India's walked a fine foreign policy line during COVID-19 crisis; test ahead lies in how Modi handles Big Powers
If India remains focused on its objectives without letting domestic political compulsions come in the way, the COVID-19 pandemic may propel India’s rise
The post-pandemic world will be a curious one. Not only will the virus usher in behavioral, social and political modifications at a micro level and trigger indelible domestic changes, it will also impact nation-states at a macro level. Economic vulnerabilities will be exposed, and the shifting of geopolitical sands will be accelerated. It will also level the playing field, making the global order susceptible to the rise of middle powers.
If geopolitical standing stems from a nation’s economic prowess, then one may have already seen COVID-19’s lopsided impact where the damage caused by the virus is directly proportional to a nation’s economic status. The pandemic is affecting all economies of the world but the major ones — based on the data points that we have at this stage — seem to have suffered greater damage.
Using latest IMF and World Bank data, Dhruva Jaishankar, director of the US initiative at ORF, shows the ‘potential vulnerability’ of each major world economy and finds that “India is moderately placed on almost every criterion, with neither excessive vulnerabilities relative to others nor major causes for complacency” and posits that the pandemic may serve to actually reduce India’s current account deficit.
Though conjectures about the post-pandemic global order has so far been dominated by the relative decline or rise of the world’s superpower and its challenger and their struggle for dominance over the international system, one may do well to stop defining the world solely through the US-China prism. It is now evident that both nations will suffer considerable damage to their global standing and their power projection may be affected.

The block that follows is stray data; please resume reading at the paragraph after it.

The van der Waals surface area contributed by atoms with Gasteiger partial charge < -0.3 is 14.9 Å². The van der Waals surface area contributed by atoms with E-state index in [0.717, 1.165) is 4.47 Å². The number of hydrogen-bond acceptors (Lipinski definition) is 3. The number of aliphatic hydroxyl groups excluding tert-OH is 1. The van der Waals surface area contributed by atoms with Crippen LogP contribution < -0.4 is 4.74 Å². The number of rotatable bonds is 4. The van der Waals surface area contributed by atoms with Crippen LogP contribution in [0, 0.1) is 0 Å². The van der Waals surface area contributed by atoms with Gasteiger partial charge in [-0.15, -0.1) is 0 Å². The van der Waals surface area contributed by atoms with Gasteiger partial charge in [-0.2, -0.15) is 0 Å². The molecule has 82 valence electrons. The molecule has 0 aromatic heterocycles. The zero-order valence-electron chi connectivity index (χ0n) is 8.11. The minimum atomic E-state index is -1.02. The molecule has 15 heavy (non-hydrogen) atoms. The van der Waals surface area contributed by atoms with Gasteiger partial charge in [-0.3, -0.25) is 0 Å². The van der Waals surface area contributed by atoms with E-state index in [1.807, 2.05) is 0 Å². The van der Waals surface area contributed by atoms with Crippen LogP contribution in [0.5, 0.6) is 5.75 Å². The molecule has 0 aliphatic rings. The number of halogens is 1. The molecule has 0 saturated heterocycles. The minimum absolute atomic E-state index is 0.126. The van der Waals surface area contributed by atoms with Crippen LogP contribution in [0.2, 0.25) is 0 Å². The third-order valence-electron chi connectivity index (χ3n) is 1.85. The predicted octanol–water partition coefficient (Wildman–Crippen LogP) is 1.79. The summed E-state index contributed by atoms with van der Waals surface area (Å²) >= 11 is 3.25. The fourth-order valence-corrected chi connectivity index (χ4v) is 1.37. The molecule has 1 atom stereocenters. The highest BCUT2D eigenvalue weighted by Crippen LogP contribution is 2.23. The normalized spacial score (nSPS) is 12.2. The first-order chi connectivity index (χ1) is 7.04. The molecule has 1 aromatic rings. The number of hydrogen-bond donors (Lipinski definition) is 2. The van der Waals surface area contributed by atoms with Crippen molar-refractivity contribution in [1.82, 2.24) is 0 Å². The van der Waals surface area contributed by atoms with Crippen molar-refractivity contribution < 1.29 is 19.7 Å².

Not only may American and Chinese national power be hit by the crisis — some of it might even be exacerbated due to increasing strategic rivalry between the two nations and likely economic decoupling.
Writing in Foreign Affairs, former prime minister of Australia Kevin Rudd posits that “neither a new Pax Sinica nor a renewed Pax Americana will rise from the ruins. Rather, both powers will be weakened, at home and abroad. And the result will be a continued slow but steady drift toward international anarchy across everything from international security to trade to pandemic management.”
But where Rudd sees “steady drift towards international anarchy”, it is possible to decipher securing of interests and projection of strategic altruism by regional powers who are willing to seize the diplomatic opportunity provided by the pandemic. These middle powers appear ready to influence the material and ideational trajectory of international politics.
Foremost among powers such as France, Germany, Australia, South Korea and Japan is India, which has so far managed to both contain the scope and scale of the pandemic within its own shores and present a humanitarian face abroad — even flexing a bit of diplomatic muscle by initiating a limited, collective response.
In this, India has taken a path less travelled. While the nations of the world, including major powers, sought to tackle the virus on their own and even ran into a desperate collision with other states over critical medical equipment — nowhere has this behavior been more evident than in Europe where the pandemic ripped European ‘union’ into shreds — India resurrected a couple of moribund and obsolete platforms to present a united front against COVID-19. This was smart diplomacy.
I would like to propose that the leadership of SAARC nations chalk out a strong strategy to fight Coronavirus.
We could discuss, via video conferencing, ways to keep our citizens healthy.
Together, we can set an example to the world, and contribute to a healthier planet.
— Narendra Modi (@narendramodi) March 13, 2020
In reviving the SAARC and holding the first summit since 2014 (though a virtual one) and creating a COVID-19 emergency fund where India pledged $10 million — more than half of the total contribution — Prime Minister Narendra Modi sent a message of regional unity that was duly noticed elsewhere.